The Good News is although he gave himself over to death for us, Jesus was Resurrected. It’s because of that we have assurance and hope that whatever suffering we endure, even death, God can and will bring new life out it. That’s what God does.
Do you believe it?
We live in a time of political, cultural, and relational conflict that is very rarely loving. All sides consider the other their enemy and treat them as such.
But imagine if you and I were different. Imagine if our church consistently modeled love in disagreement as a ministry! Imagine if were known as place where people could come watch and learn how to make peace instead of resort to violence.
It would take time and imagination. We’d have to walk the walk and talk the talk, and we’d have to rely a whole lot on the Holy Spirit. But that sounds like Kingdom work to me.
Remember Francis, the warrior? Well, he couldn’t reconcile his military life with the call of discipleship, so he put down his sword became the great preacher and missionary we now know as Saint Francis of Assisi.
He ended up trying to broker peace with the Muslim military forces, and although he was beaten and imprisoned in the process, his preaching about the grace of Christ moved a Muslim military commander to release him, and send him off with gifts, and from the time forward slow progress was made toward a more peaceful relationship.
I know I haven’t even begun to address all the questions this passage stirs up. What about the criminal that breaks into your home and threatens your family?
What about Hitler!? What were we supposed to do with him!?
To be honest, I don’t know if I have great answers for all those questions.
I just know that even though it might seem unreasonable to me in my human wisdom, the plain reading of the teaching of Jesus is that we’re to follow his example of shocking, creative, self-giving love, especially for those that would do us harm. Yes, that makes me nervous. No, I don’t know how I would handle every conceivable situation. But I know God used Jesus’s death on the cross to save me from my sins and then raised him for my justification. I know he sent his Holy Spirit into my heart. I know that means whatever the circumstances, you and I belong to Jesus, and nothing can change that.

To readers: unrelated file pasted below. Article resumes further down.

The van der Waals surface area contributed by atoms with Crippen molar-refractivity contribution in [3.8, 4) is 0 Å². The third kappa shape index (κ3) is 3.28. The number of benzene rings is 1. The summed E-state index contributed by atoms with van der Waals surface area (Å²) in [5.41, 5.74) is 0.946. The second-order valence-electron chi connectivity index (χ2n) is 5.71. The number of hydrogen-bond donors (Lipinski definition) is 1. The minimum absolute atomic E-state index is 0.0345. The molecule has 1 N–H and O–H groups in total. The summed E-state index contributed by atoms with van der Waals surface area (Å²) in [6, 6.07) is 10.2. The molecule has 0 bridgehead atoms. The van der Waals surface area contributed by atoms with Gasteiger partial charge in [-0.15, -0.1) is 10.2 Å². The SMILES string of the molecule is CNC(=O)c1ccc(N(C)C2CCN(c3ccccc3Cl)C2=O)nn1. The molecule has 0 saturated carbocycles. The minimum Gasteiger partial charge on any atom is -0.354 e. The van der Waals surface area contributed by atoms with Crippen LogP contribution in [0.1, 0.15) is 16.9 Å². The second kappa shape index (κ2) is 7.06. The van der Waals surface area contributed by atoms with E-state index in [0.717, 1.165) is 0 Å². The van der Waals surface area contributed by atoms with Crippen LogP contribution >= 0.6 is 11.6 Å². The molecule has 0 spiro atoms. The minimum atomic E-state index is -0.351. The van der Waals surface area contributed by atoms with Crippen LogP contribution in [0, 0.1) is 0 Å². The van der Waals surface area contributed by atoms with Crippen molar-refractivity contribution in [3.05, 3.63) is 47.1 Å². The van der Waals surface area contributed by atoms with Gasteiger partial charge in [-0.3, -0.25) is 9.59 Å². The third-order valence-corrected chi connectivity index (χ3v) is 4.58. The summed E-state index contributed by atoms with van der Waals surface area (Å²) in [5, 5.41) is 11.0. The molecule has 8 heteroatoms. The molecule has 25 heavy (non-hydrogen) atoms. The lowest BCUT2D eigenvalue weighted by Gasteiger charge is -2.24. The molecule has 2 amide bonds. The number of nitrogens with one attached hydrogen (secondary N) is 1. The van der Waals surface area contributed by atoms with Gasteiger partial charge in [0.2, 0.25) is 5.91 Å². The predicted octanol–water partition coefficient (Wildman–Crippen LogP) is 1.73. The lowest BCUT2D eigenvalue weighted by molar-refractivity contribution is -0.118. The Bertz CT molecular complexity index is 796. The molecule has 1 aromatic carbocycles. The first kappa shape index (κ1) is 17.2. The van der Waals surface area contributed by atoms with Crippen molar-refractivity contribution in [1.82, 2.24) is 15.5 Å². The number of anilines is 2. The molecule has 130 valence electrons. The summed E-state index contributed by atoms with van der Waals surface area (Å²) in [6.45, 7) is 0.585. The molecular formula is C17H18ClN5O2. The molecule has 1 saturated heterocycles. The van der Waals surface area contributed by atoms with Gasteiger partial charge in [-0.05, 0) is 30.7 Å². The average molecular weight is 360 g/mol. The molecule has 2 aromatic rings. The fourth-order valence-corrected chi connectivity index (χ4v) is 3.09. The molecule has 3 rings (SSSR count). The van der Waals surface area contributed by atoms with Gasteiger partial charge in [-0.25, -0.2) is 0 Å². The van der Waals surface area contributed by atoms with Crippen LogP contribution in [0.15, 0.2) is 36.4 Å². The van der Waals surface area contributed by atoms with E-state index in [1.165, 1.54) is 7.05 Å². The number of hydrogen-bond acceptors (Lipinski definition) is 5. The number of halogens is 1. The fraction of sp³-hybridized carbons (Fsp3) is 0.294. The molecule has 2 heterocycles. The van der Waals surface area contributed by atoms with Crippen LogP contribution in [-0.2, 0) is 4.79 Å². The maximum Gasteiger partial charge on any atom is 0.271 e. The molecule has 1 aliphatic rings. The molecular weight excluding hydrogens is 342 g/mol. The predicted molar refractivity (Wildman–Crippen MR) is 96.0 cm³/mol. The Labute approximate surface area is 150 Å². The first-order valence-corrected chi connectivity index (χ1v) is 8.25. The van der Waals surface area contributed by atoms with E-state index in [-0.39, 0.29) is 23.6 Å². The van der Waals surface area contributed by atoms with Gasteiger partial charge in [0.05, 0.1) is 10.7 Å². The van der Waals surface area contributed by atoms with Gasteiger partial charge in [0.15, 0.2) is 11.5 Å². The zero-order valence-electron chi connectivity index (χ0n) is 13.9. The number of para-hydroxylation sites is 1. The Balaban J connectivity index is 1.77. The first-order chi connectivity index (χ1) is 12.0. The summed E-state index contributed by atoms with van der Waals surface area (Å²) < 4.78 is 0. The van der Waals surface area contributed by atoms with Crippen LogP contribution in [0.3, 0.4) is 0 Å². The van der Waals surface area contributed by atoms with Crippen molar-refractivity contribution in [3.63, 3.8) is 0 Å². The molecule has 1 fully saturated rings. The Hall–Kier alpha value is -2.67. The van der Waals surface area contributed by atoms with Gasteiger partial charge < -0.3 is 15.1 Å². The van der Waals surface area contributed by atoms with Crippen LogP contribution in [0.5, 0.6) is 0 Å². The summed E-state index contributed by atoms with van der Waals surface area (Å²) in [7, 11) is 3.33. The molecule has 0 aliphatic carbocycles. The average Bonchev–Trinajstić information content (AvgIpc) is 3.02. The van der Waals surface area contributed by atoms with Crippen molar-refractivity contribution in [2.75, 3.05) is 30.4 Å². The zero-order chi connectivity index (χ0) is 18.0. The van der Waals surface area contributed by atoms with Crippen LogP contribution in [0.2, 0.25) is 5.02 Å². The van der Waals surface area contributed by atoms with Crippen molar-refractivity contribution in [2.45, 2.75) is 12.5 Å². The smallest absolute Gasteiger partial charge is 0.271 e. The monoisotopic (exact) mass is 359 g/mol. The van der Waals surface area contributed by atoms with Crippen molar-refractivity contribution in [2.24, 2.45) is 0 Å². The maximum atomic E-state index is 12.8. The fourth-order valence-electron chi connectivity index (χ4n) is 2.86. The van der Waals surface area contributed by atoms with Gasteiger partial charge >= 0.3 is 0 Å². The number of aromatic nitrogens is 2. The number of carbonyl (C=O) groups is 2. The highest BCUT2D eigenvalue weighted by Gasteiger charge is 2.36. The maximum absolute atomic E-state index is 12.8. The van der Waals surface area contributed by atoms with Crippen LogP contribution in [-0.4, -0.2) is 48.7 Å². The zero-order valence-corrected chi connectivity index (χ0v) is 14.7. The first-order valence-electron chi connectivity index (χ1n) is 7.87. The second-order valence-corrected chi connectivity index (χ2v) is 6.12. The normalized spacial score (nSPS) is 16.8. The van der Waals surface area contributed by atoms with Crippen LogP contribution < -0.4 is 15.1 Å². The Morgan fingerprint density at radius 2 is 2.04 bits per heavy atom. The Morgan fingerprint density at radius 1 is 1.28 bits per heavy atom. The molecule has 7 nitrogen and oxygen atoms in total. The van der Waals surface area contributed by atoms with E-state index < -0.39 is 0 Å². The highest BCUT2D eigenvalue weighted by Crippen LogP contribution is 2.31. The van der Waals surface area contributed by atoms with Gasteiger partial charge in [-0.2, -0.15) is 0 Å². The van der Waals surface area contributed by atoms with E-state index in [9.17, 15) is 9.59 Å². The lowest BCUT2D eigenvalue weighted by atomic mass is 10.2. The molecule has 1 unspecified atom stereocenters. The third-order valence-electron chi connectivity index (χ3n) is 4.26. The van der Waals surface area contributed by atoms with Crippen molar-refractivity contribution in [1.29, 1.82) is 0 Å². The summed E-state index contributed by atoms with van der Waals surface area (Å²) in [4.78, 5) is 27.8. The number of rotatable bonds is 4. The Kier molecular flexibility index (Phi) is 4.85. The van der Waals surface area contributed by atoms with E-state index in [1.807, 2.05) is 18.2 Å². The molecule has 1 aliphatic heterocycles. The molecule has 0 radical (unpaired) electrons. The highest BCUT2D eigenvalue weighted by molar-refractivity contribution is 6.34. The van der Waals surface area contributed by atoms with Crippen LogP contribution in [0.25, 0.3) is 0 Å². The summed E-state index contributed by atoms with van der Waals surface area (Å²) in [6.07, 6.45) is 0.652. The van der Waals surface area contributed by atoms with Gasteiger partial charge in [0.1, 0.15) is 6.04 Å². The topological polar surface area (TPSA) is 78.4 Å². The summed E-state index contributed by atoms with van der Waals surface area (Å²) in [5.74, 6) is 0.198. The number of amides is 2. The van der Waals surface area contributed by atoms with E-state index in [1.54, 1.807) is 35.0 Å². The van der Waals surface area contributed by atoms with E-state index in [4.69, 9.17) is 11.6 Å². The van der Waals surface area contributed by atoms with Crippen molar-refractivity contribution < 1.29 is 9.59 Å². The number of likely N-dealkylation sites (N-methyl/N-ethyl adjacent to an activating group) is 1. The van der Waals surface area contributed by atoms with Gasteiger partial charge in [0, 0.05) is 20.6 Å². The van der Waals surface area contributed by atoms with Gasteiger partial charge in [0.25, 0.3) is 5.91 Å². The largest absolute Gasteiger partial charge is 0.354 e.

As you wrestle through this, remember this is a place where it’s okay to ask questions, it’s okay to not be sure, it’s okay disagree with the pastor, and it’s ok to explore further. I hope to continue this conversation with you over time.
Most of all, remember we’re not called to be successful or effective; we’re called to be faithful…so we can show Jesus and all his love and grace and mercy to the world.
“For if while we were enemies we were reconciled to God by the death of his Son, much more, now that we are reconciled, shall we be saved by his life.” (Romans 5:10, ESV)
 This section on the Greek word anthistemi and the Jewish cultural conventions surround a back-handed slap depend heavily on Preston Sprinkle’s book Fight: A Christian Case for Non-Violence, Chapter 7: Love Your Enemies
 Wright, T. (2004). Matthew for Everyone, Part 1: Chapters 1-15 (pp. 52–53). London: Society for Promoting Christian Knowledge.
 This story was retold from Shane Claiborne’s blog: http://www.huffingtonpost.com/shane-claiborne/st-francis-radical-christian-peace_b_992545.html